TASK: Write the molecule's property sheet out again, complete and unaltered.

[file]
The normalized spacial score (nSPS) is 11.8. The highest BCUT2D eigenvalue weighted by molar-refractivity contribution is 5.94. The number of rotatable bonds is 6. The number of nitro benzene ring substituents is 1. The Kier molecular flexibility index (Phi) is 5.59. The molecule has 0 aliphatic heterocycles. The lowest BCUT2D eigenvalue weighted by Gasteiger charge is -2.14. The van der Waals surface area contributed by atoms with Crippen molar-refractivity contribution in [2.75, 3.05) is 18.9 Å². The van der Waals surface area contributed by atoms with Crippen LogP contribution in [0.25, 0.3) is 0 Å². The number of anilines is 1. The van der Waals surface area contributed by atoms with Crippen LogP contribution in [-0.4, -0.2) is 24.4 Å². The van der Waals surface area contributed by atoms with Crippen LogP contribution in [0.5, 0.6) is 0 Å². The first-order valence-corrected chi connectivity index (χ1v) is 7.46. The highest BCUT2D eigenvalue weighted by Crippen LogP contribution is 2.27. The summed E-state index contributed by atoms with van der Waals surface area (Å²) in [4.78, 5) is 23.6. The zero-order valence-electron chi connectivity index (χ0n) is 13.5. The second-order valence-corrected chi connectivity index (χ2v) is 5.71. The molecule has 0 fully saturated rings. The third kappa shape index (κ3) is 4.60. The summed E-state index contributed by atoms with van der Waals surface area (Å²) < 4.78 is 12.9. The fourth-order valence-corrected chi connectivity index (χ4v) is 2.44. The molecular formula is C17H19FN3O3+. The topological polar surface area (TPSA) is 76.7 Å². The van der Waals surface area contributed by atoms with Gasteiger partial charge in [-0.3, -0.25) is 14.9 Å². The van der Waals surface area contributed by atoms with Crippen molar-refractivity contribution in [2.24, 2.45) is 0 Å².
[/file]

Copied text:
The normalized spacial score (nSPS) is 11.8. The highest BCUT2D eigenvalue weighted by molar-refractivity contribution is 5.94. The number of rotatable bonds is 6. The number of nitro benzene ring substituents is 1. The Kier molecular flexibility index (Phi) is 5.59. The molecule has 0 aliphatic heterocycles. The lowest BCUT2D eigenvalue weighted by Gasteiger charge is -2.14. The van der Waals surface area contributed by atoms with Crippen molar-refractivity contribution in [2.75, 3.05) is 18.9 Å². The van der Waals surface area contributed by atoms with Crippen LogP contribution in [0.25, 0.3) is 0 Å². The number of anilines is 1. The van der Waals surface area contributed by atoms with Crippen LogP contribution in [-0.4, -0.2) is 24.4 Å². The van der Waals surface area contributed by atoms with Crippen LogP contribution in [0.5, 0.6) is 0 Å². The first-order valence-corrected chi connectivity index (χ1v) is 7.46. The highest BCUT2D eigenvalue weighted by Crippen LogP contribution is 2.27. The summed E-state index contributed by atoms with van der Waals surface area (Å²) in [4.78, 5) is 23.6. The zero-order valence-electron chi connectivity index (χ0n) is 13.5. The second-order valence-corrected chi connectivity index (χ2v) is 5.71. The molecule has 0 fully saturated rings. The third kappa shape index (κ3) is 4.60. The summed E-state index contributed by atoms with van der Waals surface area (Å²) < 4.78 is 12.9. The fourth-order valence-corrected chi connectivity index (χ4v) is 2.44. The molecular formula is C17H19FN3O3+. The topological polar surface area (TPSA) is 76.7 Å². The van der Waals surface area contributed by atoms with Gasteiger partial charge in [-0.3, -0.25) is 14.9 Å². The van der Waals surface area contributed by atoms with Crippen molar-refractivity contribution in [2.24, 2.45) is 0 Å².